Sign Here: A Novel by Claudia Lux

Sign Here: A Novel by Claudia Lux

A departure from the more serious novels I’ve been reading lately, and perfect — if a little late — for the Spooky season. Still, if you are a horror fan, any time is a good time for a paranormal mystery, which is exactly what Sign Here is, with a generous injection of humor.

Sign Here is a combination of the television show, “The Good Place” and one of Simone St. James’s paranormal mysteries, the kind which unravels to reveal a multi-generational history. It’s laugh-out-loud funny and also deadly serious at the same time. I couldn’t have asked for a better post-Halloween read than this. It gripped me to very end.

The novel is set in two dimensions: Hell and Earth. The former is a bureaucrat’s heaven, a place where the radio station is constantly on commercial break and the music is every genre you can’t abide. There’s fun to be had in Hell, but no peace, utterly no reprieve from annoyance. Ever. One of the main protagonists of the novel is a demon who long lost his humanity and now deceives or manipulates souls in order to collect them for his hellish quota. His goal is to complete a “full set” of a family, one soul from each generation. And to find some measure of peace in the afterlife. The two objectives are not exclusive.

The family he has targeted is a wealthy and dysfunctional one, a collection of questionable traits has passed down from one generation to the next. They have a long history with this demon, a transactional history of quid pro quo. There is also trauma, murder, abuse, and just downright immorality in the family’s past; one might say, the stuff that Hell is made of. But they are lovable too. Their flawed histories and personalities make them all the more human, all the more recognizable, for all their privilege and wealth. The reader will get the impression there is something not quite right about them though, and as the novel progresses, it becomes clear that several of them have something to hide — even from the demon himself.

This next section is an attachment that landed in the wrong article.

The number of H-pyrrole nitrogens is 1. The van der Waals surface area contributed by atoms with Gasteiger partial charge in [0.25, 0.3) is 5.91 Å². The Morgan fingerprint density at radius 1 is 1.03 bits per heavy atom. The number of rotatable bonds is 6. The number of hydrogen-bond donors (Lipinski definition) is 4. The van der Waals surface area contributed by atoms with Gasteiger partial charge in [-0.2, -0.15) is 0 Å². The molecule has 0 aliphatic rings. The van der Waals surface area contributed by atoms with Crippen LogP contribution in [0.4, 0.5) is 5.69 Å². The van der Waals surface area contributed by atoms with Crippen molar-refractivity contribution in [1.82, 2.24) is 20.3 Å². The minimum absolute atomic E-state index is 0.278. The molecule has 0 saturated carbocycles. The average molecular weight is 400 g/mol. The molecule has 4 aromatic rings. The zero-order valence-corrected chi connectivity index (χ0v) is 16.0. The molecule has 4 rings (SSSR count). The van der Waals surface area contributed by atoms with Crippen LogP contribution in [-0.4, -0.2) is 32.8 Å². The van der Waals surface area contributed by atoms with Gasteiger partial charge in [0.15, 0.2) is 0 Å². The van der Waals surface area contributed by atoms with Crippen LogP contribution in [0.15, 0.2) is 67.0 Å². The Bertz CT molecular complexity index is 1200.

The novel is set at the start of the annual family vacation, a dreaded and welcome event. There’s a newcomer to the lake house with them: the new best friend of the daughter. She’s bright and curious — and may just force the family’s dark secrets into the light.

The two storylines intertwine: Will our demon be able to exploit the family to meet his quota? Will he ever escape his Hell? Will the family be able to keep their horrors safely hidden in the past? Someone’s soul is at stake. Will it be the father? The mother? One of the kids?

Sign Here ends explosively and satisfyingly. Everyone gets what they deserve.

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